How to Write a One-Page CV

The length of your CV depends on your educational and professional experience.

The length of your CV depends on your educational and professional experience.

If you're seeking entrance to a graduate program, an academic or research-oriented position, or employment in an international organization or in certain professional fields, a curriculum vitae, or CV, will have more impact than a resume, as it serves as a concise yet detailed overview of your scholarly background and professional accomplishments instead of your work history. According to Purdue University’s Online Writing Lab, while resumes are generally no longer than one page, CVs have no standard length and can range from one to several pages.

Tighten up areas that are taking up valuable real estate on your page. Like resumes, a CV must include your name and contact information. To save room on your page, remove extra spaces and reduce the font size to economize the page. If possible, combine information like your phone number and e-mail address on one line.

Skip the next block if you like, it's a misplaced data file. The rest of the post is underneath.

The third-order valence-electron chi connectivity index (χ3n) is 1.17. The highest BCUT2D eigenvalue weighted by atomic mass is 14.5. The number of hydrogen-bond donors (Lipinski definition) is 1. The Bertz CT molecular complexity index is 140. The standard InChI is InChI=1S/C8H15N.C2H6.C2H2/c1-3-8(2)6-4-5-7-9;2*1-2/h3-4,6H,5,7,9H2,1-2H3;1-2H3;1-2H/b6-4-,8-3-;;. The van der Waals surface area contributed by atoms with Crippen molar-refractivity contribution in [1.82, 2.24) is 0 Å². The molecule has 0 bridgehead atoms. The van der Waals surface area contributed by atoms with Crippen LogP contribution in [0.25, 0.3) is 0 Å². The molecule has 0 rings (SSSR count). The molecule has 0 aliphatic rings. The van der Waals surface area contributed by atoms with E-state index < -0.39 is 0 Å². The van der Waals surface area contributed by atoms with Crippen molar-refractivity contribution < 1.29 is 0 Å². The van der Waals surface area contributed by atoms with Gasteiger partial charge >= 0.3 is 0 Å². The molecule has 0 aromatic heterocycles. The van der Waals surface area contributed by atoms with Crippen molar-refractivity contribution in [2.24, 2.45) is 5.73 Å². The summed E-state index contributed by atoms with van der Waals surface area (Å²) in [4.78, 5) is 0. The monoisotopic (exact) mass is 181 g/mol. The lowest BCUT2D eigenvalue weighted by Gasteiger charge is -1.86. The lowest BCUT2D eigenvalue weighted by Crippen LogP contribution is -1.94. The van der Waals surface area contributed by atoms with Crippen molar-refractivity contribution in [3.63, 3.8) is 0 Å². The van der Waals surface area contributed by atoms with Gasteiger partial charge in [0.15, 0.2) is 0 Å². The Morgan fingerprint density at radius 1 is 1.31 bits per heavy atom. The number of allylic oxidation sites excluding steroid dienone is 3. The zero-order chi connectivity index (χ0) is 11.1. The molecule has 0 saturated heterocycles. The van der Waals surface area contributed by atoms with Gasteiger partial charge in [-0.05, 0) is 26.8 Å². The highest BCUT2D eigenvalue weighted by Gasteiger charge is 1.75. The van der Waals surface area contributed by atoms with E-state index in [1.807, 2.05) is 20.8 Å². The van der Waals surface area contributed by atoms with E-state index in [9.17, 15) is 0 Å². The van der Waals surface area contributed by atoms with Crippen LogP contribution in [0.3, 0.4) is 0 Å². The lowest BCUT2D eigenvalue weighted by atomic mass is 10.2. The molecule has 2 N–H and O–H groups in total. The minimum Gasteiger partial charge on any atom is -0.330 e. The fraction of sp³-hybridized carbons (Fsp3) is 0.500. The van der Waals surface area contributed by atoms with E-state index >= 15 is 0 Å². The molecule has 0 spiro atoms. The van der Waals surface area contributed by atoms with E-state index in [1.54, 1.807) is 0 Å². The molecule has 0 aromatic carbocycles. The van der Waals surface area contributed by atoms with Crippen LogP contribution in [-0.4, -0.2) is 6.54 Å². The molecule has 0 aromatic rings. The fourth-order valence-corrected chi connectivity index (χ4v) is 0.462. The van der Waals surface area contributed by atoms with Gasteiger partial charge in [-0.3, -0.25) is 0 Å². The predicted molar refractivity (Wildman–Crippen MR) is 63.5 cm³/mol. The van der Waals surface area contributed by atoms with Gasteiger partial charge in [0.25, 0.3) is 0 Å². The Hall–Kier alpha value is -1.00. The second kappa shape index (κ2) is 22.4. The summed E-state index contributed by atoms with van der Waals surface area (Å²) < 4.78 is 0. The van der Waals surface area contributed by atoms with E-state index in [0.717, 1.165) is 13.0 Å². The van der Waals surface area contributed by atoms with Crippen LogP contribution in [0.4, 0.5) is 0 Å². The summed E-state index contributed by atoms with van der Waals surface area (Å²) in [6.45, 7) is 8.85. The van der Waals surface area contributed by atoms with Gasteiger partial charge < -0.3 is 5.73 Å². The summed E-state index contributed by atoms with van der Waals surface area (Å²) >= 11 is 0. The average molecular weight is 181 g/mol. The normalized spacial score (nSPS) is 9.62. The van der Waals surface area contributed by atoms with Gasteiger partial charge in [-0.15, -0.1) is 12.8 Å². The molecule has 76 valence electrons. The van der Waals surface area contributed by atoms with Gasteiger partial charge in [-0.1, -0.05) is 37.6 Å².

Omit an objective or summary statement. According to the University of Iowa’s Dual Career Network, CVs never use objective statements. Similarly, summaries on resume are only needed when you have a career goal that is different than what your prospective employer would expect.

Include your educational history directly beneath your contact information. This is an integral part of a CV -- and should include the names of the colleges you attended, the degrees you received and the dates you received them.

List your teaching experience, published works, grants, awards, honors and fellowships in reverse chronological order. To keep your CV on one page, include only the most relevant points in your career that relate to the position for which you’re applying. Credentials carry more weight on CVs than performance, according to the University of Iowa’s Dual Career Network.

Write descriptions for each of your professional experiences using informative, yet succinct, language. According to Pepperdine University’s Seaver College Career Center, hiring managers will scan a CV for up to 30 seconds before deciding whether it's worth their time to continue reading, so economize your language.

 

About the Author

Based in Atlanta, Pamela Henman has been writing marketing- and advertising-related articles since 2006. Previously, she covered arts and entertainment news for "AUC Magazine," "The Signal" and "The Urbanite." She received a Bachelor of Arts in communications from Georgia State University.

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